If you want to travel to the legendary spot, the easiest way is to hire a cab from Gulsand Chowk in Bandipora – about 14 kilometres away. A long winding road lands you at the village. Next are two rickety wooden bridges over the wild Madmati. Ask around for ‘Musa’s grave’ and locals will be happy to guide you. A 10-minute trek by the banks of the river takes you to your destination. Follow the colourful prayer clothes and the eerie cries of ravens.
Getting there: Take a cab from Gulsand Chowk for Athwatoo. The charge is about Rs.500 for a drop and Rs.800 for a return trip (It is better to go for a return journey with a planned stoppage time of at least 2-4 hours). The road ends at Athwatoo village at the tourism centre. Two shaky wooden bridges across the Madmati River and a few meters of walking uphill will lead you to the place. Ask the locals for directions. There are no signs installed (as of April 2012). The place is a haven for adventure tourism.
Where to stay: Harmukh Health Resort, Barnar. There are just two rooms for the taking in this private hotel in the area. Each room costs up to Rs. 800 per day. There is also a common hall which accommodates 50 people and provides just the basic amenities for a night halt- a carpet to rest on and some blankets. The make-shift accommodation would cost one Rs. 70 per day.
Coming up: The government tourism guesthouse being built will have four rooms and one hall. It is also expected to have a common kitchen and a cafeteria.
What’s inside Roza bal?
An unknown shrine located in Khanyar, Srinagar has caught the attention of many after the beliefs surrounding it featured in books and documentaries. Roza Bal is the final resting place of Yuz Asaf, who is believed by many to be none other than ‘Jesus Christ of Nazareth’.
Of course, for that to be true, Jesus would have survived the crucification and travelled to India and died much later than what is officially recorded. That is exactly what this version of his life says. Another mysterious name that appears at the shrine is that of Syed Naseerudin.
The locals do not know the story behind either of the two names mentioned. But they strongly deny the belief about Jesus Christ. They have even got the doors of the shrine closed for tourists and locals alike after attempts were made to uncover the truth.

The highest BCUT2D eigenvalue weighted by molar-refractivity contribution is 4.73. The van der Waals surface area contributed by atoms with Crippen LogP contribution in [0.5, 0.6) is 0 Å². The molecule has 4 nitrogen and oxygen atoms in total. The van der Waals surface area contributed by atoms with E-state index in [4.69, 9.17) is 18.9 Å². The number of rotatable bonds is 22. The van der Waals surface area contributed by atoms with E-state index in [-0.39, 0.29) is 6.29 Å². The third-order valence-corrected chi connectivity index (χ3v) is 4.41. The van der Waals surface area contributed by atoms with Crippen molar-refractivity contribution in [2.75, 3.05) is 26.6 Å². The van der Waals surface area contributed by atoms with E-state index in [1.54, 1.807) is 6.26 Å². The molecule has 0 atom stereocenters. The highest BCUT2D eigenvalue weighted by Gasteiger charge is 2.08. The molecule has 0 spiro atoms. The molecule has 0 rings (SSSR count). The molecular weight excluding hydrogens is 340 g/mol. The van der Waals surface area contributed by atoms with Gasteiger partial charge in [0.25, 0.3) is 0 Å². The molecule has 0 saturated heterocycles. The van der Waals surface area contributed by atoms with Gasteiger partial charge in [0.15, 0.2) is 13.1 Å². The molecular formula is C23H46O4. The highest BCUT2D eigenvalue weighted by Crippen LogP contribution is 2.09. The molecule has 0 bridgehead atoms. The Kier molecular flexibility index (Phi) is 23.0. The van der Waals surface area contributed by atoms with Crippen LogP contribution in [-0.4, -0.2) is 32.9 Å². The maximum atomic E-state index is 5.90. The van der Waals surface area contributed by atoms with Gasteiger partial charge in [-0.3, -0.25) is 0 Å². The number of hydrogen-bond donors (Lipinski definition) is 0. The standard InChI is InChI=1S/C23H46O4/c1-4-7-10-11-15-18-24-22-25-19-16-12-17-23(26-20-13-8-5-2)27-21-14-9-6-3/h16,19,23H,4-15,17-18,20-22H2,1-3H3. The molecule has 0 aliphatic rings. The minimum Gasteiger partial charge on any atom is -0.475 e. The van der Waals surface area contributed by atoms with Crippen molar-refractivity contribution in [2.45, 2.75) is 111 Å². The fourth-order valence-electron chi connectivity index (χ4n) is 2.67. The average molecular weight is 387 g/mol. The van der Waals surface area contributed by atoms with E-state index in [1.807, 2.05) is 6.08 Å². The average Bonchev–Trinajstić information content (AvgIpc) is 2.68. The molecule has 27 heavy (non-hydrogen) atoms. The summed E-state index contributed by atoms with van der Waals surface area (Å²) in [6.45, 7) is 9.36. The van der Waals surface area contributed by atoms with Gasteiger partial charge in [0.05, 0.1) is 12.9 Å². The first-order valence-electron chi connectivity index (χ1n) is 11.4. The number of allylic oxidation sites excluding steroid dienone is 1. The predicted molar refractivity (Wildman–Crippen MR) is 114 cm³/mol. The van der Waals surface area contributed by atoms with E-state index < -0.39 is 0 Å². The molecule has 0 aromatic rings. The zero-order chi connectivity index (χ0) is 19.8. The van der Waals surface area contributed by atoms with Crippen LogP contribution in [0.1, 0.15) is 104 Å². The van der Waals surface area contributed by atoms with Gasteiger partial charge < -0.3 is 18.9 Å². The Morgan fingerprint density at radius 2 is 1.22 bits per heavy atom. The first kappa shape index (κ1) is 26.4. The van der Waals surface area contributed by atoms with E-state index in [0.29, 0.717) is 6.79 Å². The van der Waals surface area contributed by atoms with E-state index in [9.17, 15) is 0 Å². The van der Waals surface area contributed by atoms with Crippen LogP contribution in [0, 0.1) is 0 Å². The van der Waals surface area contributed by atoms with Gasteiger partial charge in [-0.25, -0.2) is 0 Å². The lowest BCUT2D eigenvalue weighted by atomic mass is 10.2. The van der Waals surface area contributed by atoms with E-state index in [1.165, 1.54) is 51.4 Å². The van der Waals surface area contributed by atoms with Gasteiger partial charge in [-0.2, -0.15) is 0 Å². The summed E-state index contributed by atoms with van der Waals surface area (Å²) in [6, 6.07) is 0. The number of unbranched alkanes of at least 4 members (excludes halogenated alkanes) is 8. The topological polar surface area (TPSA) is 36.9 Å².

“A few years ago, a foreign lady came and got the doors opened for some documentary work. Later we heard they were using some machines to dig in and collect samples. We immediately got a complaint filed. You do not do such work at a shrine,” says another local. Since then, even photography and shooting videos outside the shrine have been prohibited.
“The place is being misused to attract tourists,” says Aijaaz. Another local, Mohammad Rafiq, tries to reason how a prophet of the stature of Jesus Christ could be buried in such a place. The locals are trying their best to counter these “man-made stories” about the tomb of Jesus. They have even installed a sign board at the site which reads passages from Quran and the Holy Bible which suggest that Jesus is with God, not on earth.
A BBC documentary about the alignment of graves and the footmarks preserved in the shrine created widespread interest in the place. The footmarks revealed markings which resembled those a man would get if crucified with nails. But locals do not seem to buy the rationale. They are convinced it is an Islamic shrine and has nothing to do with Jesus. “We educate the tourists and bust their myth about the shrine,” says another one, concerned about the legend that led us there.
Only a sneak-peek at the graves is currently allowed from a window which opens in an adjoining by-lane. Tourists are inundated with opinions from locals about what the shrine does not contain. In the end, this only adds to the mystery of Roza Bal and Jesus Christ’s connection with India.
Caution: The locals are not tolerant to flouting of the No-Photography rule at the shrine.